The total time lost by sickness in the whole force for the year 1868, was twenty-six thousand sic hundred and sixty-one days. At which fifteen thousand four hundred and ninety-eight were paid, and eleven thousand one hundred and sixty-three unpaid, being one thousand six hundred and thirty-four days more then for the preceding year. the amount paid for lost sock time was fifty-one thousand and seventy-six dollars and thirty-five cents. The time lost by sickness during the year was equivalent to the loss of one year's time for seventy-three men. The number of deaths was thirty-three, in a force numbering two thousand six hundred and sixty-eight, which is inclusive of Brooklyn, Richmond County and Westchester County.

The aggregate force of the Metropolitan Police, for the year ending November 1, 1868, was two thousand one hundred and fifty-nine, inclusive of thirty-four Captains, one hundred and thirty-two Sergeants, and seventy-three Doormen. These were apportioned among thirty-two precincts, Court, Sanitary and Detective Squads, Special Detailed, and House of Detention.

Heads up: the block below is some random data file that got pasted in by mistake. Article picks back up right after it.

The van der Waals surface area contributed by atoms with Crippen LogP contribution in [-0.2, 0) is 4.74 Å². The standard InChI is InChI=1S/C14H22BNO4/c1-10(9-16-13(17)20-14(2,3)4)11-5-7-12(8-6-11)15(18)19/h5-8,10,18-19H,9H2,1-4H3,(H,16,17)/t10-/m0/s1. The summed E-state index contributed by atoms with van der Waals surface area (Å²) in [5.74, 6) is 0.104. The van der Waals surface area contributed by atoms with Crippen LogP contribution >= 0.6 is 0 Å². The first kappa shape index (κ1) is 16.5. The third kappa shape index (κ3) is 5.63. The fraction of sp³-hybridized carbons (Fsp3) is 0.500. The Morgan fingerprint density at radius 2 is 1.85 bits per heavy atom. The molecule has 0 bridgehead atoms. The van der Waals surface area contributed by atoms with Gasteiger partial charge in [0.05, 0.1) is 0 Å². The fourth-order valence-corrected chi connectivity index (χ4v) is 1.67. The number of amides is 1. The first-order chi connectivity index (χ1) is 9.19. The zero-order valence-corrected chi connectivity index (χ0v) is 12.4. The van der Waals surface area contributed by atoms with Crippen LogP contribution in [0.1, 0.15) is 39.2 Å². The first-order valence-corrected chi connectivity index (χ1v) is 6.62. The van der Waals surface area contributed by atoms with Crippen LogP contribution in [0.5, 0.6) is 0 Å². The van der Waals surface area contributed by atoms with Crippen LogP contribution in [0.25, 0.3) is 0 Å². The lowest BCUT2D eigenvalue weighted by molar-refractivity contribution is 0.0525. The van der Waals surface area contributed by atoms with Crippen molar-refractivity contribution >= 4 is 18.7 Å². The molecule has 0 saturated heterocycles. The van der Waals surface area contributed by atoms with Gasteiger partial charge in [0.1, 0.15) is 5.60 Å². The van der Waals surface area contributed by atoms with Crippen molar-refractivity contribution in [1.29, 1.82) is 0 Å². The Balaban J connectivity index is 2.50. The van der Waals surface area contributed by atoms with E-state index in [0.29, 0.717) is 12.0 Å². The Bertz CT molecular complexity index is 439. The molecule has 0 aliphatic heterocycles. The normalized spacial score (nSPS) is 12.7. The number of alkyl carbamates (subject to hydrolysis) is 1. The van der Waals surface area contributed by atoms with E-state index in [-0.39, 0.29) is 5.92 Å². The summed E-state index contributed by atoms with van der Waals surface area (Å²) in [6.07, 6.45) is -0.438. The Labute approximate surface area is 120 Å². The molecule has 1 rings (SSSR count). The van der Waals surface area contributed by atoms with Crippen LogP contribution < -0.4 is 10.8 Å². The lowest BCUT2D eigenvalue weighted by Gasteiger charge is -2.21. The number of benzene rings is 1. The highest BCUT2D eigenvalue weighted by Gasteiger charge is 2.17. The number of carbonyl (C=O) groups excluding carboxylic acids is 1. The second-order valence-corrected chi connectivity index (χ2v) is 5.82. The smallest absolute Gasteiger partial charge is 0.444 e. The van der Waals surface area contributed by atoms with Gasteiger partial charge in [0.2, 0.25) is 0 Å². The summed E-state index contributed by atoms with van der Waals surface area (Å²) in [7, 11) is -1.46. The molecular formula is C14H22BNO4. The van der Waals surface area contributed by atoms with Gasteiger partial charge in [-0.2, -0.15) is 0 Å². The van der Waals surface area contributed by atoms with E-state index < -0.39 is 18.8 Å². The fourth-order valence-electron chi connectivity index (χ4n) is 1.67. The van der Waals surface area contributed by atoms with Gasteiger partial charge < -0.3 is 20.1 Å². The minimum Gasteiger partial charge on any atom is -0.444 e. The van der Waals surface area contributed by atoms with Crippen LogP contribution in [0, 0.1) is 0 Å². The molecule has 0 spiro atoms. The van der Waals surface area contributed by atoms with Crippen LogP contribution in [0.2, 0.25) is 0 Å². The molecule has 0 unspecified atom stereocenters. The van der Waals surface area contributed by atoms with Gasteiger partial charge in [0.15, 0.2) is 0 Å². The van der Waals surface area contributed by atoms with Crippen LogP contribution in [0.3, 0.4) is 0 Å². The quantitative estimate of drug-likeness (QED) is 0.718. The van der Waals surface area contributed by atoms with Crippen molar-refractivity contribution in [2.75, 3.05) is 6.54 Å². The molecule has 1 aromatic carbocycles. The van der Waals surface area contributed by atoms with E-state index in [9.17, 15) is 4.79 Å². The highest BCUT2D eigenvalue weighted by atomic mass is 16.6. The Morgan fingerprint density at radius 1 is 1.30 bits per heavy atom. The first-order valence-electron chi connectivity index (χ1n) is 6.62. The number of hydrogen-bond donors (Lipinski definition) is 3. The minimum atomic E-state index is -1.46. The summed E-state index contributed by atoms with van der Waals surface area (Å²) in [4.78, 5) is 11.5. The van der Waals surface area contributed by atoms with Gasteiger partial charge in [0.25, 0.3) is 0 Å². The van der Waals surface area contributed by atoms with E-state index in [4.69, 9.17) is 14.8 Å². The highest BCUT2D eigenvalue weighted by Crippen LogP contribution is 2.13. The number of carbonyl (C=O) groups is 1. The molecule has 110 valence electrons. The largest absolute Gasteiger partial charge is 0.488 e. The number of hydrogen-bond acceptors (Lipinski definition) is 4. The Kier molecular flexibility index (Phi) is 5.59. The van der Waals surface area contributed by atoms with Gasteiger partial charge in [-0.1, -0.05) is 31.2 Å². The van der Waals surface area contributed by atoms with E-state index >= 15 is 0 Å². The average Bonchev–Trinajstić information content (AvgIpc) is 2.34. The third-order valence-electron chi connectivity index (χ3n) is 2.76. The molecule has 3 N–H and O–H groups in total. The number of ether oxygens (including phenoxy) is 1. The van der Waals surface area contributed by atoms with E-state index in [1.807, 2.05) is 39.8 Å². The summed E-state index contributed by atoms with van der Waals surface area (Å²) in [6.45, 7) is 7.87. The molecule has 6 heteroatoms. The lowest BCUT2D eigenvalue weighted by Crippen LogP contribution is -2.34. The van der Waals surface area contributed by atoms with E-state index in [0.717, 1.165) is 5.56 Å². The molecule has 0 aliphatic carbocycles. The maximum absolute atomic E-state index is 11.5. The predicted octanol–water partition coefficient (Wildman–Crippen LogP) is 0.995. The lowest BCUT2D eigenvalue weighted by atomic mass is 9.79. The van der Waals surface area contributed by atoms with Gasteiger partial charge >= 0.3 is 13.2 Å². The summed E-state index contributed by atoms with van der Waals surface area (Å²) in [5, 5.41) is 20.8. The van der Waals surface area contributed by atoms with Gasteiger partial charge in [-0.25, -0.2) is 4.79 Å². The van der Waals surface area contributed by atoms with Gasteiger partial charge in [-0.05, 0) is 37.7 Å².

By act of the Legislature, April 27, 1869, the term of each Commissioners of the Metropolitan Police was made to consist of eight years.

By Act of May 12, 1869, the Police commissioners of the Metropolitan Police were entitled to receive a salary of three thousand dollars in addition to their regular salary.

The Board of metropolitan Police was re-organized in 1869. Mr. Thomas C. Acton, after nine years of honorable service, resigned, and on the same day, April 29th, Mr. Henry Smith was duly elected in his place. At a meeting of the Commissioners, held on the nineteenth day of May, 1869, Joseph S. Bosworth was selected to act as President of the Board. Commissioner Brennan rendered his resignation as Treasurer which was accepted, take effect on the fifth day of June following: where up Henry Smith was selected to be Treasurer of Police, on and after the date of Mr. Brennan's resignation.